Pushing the sign-up button is the first actual actional step toward running 26.2 miles. It’s the first step among many.
And as they say, the first step is always the hardest—but it gets easier after that.
Most marathon events will require you to sign up online far in advance. It’s not unsheared for some events to sell out fast, especially the popular ones.
I’d recommend committing to a marathon at least six months out from event day, and the typical signup fees can range from $70 to $300, depending on the event.
By putting your money on the line, you show real commitment, giving you a clear timeline and triggering your motivation. Really!
5. Strength Train
Although ALL marathon training plans revolve around running, strength training is part and parcel of any well-rounded program.
Strength training has a lot to offer. It can help you build strength, improve endurance, enhance mobility, etc.—all of which help you improve performance and protects you against injury.
And please don’t take my word for it. This research shows that adding resistance training into a running plan can help improve the efficiency of endurance running.
At the very least, plan to hit the weight room two to three times a week. Focus on multi-joint, compound movements that build strength all over your body.
Some of the best exercises for marathon runners include:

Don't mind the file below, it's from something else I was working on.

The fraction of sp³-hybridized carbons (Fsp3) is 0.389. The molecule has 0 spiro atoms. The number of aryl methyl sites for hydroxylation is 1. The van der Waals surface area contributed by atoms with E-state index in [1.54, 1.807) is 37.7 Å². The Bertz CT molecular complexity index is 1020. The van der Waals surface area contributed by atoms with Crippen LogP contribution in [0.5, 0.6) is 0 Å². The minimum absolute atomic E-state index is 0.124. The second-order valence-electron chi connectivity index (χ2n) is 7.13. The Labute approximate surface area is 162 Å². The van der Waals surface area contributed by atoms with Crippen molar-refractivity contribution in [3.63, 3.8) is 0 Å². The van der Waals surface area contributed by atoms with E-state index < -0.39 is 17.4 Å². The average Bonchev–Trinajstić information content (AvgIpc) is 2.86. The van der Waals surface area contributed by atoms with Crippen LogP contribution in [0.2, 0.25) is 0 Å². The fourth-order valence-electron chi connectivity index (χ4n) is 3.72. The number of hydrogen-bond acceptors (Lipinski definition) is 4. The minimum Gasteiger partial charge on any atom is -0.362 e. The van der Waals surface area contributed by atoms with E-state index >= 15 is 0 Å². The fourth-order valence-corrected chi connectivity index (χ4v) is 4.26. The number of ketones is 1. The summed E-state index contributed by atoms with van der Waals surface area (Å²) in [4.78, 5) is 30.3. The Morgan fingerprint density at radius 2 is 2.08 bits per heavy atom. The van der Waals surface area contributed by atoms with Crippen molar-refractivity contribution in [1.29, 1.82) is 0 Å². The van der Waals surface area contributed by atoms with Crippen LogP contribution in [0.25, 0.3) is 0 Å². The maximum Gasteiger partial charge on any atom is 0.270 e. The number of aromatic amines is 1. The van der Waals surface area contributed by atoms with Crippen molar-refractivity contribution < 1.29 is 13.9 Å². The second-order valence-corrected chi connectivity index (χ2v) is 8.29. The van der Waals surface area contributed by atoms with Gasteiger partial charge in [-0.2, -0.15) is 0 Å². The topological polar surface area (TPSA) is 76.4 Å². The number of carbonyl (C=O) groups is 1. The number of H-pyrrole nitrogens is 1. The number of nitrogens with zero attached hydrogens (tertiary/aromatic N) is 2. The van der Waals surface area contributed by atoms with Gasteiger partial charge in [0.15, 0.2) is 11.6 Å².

6. Your Injury History
No one can deny that running is good for your body, but it can also stress your joints, especially your ankle, knees, and hips.
Although having a previous injury in your doesn’t have to spell the end of your marathon training, it’s something you should pay attention to.
That’s why if you are currently dealing with a painful knee or nagging back, these issues are only going to get worse when you rack up your miles.
Therefore, if you’re currently recovering from an injury or managing a condition interfering with your ability to run, logging in further miles may put you at risk.
To avoid caution, consult a doctor or a physical therapist to discuss your condition before deciding to register.
7. Your Goals
Having a time goal for your first crack at a marathon can force you to set out of the gate faster and cause you to bonk in the second half of the event—which can put the prospect of a finish at risk.
DNFs are never nice. They may discourage you from toeing the line again. And you don’t want that.
8. Your Mileage Base
Although you don’t need to be an elite athlete to train for a marathon, having a solid running base first is key. You should have the mileage foundation for completing 26.2 miles without much suffering.
That’s why if you’re a complete beginner or new long-distance running, aim to run regularly for at least six to nine months before registering for your first 26.2 miles. Building that base might take less time if you’re already in good shape.
At the very least, you should be already running regularly, at least three to four days a week, for around 30 to 45 minutes away, before taking on marathon training.
You should already be comfortable running at least five miles at a time and have been logging the miles for more than six months.